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  1. I don't have the test readings on the water yet, but man do I have a green one this year! Ideally I'd prefer to drain the water, however our water table is just a few feet below the ground surface. Trying to vacuum this one will likely plug the sand filter in just a few seconds. Curious what others have found to work with extreme algae upon opening.
  2. It's a two fold problem. For now I'm trying to complete winterization. So for now, I want to keep the water in the pool and out of the return pipe. Seems like epoxy and lots of sealants could do that successfully. As Spa Guru suggests, the problem comes in when the pool is re-opened and that line pressurized. It does seem likely that the return pressure with a running pump could defeat any 'external' sealant applied between the return flange and the pool wall. I have had pretty good luck repairing fittings on spas that I could not otherwise reach, using the two part green epoxy, even when under active pressure. Do you think that applying this inside the return port at the 'internal' junction of the pvc pipe and the port might work? Logic suggests that if epoxy is applied internally, that once it sets up, the pump pressure would only try to push that epoxy into the joint and it seems unlikely it could blow out! Anything has to beat chipping out the return port and likely an inch or more of the plaster so we can get enough clean pvc exposed to glue on a new port. An added problem sets in if we chip off, break off, or dremel off the pvc too far back, then it may not be long enough to glue to the new return port. hum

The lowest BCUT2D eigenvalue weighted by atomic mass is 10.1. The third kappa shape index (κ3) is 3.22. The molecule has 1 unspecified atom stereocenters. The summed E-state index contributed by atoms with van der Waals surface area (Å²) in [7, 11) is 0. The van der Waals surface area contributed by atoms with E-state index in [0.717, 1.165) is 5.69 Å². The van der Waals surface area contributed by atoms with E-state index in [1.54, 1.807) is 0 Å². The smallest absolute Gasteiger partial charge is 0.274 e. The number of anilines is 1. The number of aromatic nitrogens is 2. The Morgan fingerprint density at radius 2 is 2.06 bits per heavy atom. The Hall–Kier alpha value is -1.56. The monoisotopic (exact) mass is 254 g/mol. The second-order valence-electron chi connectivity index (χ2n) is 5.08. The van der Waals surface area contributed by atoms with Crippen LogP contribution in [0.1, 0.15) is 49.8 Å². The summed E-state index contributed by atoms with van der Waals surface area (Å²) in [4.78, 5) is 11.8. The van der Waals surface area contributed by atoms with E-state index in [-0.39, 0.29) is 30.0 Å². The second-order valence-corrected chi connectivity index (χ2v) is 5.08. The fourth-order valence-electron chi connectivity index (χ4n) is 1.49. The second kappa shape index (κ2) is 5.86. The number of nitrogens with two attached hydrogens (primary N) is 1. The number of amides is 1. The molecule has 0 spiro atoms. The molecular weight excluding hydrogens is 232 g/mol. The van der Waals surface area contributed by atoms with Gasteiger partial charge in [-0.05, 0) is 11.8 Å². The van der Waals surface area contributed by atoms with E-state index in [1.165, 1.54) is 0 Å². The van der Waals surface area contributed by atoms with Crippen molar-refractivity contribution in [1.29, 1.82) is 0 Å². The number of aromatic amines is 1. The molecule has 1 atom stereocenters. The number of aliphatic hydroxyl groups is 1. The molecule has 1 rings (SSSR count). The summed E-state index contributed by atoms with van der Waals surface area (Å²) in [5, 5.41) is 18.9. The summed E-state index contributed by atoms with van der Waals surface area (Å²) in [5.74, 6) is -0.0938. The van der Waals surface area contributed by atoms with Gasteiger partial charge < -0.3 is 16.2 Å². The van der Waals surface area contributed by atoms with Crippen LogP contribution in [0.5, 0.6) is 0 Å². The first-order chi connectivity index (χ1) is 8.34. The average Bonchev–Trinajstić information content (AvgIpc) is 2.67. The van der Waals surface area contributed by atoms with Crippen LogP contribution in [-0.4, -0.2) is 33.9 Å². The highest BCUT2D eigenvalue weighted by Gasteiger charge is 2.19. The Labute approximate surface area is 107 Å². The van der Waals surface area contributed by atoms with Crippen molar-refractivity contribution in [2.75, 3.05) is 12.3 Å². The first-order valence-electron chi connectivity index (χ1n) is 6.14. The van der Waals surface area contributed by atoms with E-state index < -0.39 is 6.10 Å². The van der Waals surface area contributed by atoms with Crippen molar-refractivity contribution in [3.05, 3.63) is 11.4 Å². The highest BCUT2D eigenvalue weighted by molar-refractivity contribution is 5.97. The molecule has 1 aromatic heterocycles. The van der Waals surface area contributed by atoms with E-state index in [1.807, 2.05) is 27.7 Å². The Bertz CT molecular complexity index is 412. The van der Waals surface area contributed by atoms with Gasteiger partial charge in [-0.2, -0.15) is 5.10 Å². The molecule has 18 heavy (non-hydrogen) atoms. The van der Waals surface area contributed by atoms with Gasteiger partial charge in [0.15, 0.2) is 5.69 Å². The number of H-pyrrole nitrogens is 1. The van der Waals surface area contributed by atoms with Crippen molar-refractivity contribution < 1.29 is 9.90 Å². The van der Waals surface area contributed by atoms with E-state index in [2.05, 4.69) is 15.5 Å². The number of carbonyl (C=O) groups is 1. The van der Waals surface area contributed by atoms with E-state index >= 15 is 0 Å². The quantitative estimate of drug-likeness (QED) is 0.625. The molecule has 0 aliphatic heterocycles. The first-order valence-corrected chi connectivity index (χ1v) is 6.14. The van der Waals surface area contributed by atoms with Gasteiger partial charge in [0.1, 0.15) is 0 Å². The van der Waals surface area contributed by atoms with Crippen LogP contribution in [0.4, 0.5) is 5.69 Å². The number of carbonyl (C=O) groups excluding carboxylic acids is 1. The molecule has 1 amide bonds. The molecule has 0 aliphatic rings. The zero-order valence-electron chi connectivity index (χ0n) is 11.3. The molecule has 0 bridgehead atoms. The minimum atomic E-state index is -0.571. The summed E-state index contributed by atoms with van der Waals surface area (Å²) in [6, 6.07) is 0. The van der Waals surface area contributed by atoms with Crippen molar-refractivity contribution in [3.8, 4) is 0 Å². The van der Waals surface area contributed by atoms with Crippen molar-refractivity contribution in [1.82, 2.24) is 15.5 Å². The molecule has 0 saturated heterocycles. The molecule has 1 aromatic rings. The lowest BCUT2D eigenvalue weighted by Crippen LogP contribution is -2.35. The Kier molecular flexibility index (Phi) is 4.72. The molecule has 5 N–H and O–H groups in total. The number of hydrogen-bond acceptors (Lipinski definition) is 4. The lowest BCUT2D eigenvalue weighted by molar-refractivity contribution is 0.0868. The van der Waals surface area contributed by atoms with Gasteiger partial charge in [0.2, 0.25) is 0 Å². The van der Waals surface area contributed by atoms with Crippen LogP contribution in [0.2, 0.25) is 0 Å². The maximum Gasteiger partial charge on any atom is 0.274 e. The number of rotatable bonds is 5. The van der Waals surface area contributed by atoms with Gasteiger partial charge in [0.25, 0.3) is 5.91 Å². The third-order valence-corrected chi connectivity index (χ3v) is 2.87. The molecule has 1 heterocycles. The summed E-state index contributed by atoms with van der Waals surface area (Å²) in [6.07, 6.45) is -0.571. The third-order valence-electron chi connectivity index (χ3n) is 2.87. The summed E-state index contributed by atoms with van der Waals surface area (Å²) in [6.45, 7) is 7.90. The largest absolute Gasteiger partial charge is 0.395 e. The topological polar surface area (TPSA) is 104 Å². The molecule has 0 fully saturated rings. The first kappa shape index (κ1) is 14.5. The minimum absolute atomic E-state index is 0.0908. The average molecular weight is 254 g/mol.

3. Spa Guru your post did not show up. Appreciate knowing what you suggest in this situation.
  4. "Sealing a leaking return port flange on gunite pool In trying to winterize this year we find that we have 2 return ports that are leaking between the return port flange and the pool wall." So the leak is between the return port flange and the wall. It is clear that the 1 1/2" pvc that is glued into the back of the return port flange is leaking at that joint. So when you pressurize the return line with air, and plug the port, you get air leaking into the pool. You can see lots of air bubbles coming out between the back of the flange and the pool wall.